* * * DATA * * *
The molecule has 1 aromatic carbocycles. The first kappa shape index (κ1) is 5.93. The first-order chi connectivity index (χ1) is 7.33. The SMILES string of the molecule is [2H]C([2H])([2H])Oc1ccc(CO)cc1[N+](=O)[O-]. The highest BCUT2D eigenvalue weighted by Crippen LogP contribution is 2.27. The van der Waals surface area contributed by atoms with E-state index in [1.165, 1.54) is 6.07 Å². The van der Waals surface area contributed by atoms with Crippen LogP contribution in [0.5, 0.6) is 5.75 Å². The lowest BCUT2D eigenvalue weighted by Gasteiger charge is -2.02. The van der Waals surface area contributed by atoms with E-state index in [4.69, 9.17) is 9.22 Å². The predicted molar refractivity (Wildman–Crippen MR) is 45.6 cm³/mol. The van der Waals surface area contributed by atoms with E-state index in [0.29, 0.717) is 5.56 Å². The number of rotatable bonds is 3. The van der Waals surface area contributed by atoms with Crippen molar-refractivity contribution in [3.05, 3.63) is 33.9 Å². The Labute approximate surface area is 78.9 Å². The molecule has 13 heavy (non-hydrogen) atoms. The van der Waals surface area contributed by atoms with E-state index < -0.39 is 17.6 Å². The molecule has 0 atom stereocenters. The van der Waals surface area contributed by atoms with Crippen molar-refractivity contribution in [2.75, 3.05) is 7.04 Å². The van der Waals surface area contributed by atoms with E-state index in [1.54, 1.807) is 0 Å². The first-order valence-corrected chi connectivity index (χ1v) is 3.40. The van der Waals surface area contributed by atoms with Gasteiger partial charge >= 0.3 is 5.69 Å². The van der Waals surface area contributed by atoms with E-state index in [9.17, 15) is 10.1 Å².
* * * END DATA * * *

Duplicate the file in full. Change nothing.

The molecule has 1 aromatic carbocycles. The first kappa shape index (κ1) is 5.93. The first-order chi connectivity index (χ1) is 7.33. The SMILES string of the molecule is [2H]C([2H])([2H])Oc1ccc(CO)cc1[N+](=O)[O-]. The highest BCUT2D eigenvalue weighted by Crippen LogP contribution is 2.27. The van der Waals surface area contributed by atoms with E-state index in [1.165, 1.54) is 6.07 Å². The van der Waals surface area contributed by atoms with Crippen LogP contribution in [0.5, 0.6) is 5.75 Å². The lowest BCUT2D eigenvalue weighted by Gasteiger charge is -2.02. The van der Waals surface area contributed by atoms with E-state index in [4.69, 9.17) is 9.22 Å². The predicted molar refractivity (Wildman–Crippen MR) is 45.6 cm³/mol. The van der Waals surface area contributed by atoms with E-state index in [0.29, 0.717) is 5.56 Å². The number of rotatable bonds is 3. The van der Waals surface area contributed by atoms with Crippen molar-refractivity contribution in [3.05, 3.63) is 33.9 Å². The Labute approximate surface area is 78.9 Å². The molecule has 13 heavy (non-hydrogen) atoms. The van der Waals surface area contributed by atoms with E-state index < -0.39 is 17.6 Å². The molecule has 0 atom stereocenters. The van der Waals surface area contributed by atoms with Crippen molar-refractivity contribution in [2.75, 3.05) is 7.04 Å². The van der Waals surface area contributed by atoms with E-state index in [1.54, 1.807) is 0 Å². The first-order valence-corrected chi connectivity index (χ1v) is 3.40. The van der Waals surface area contributed by atoms with Gasteiger partial charge >= 0.3 is 5.69 Å². The van der Waals surface area contributed by atoms with E-state index in [9.17, 15) is 10.1 Å².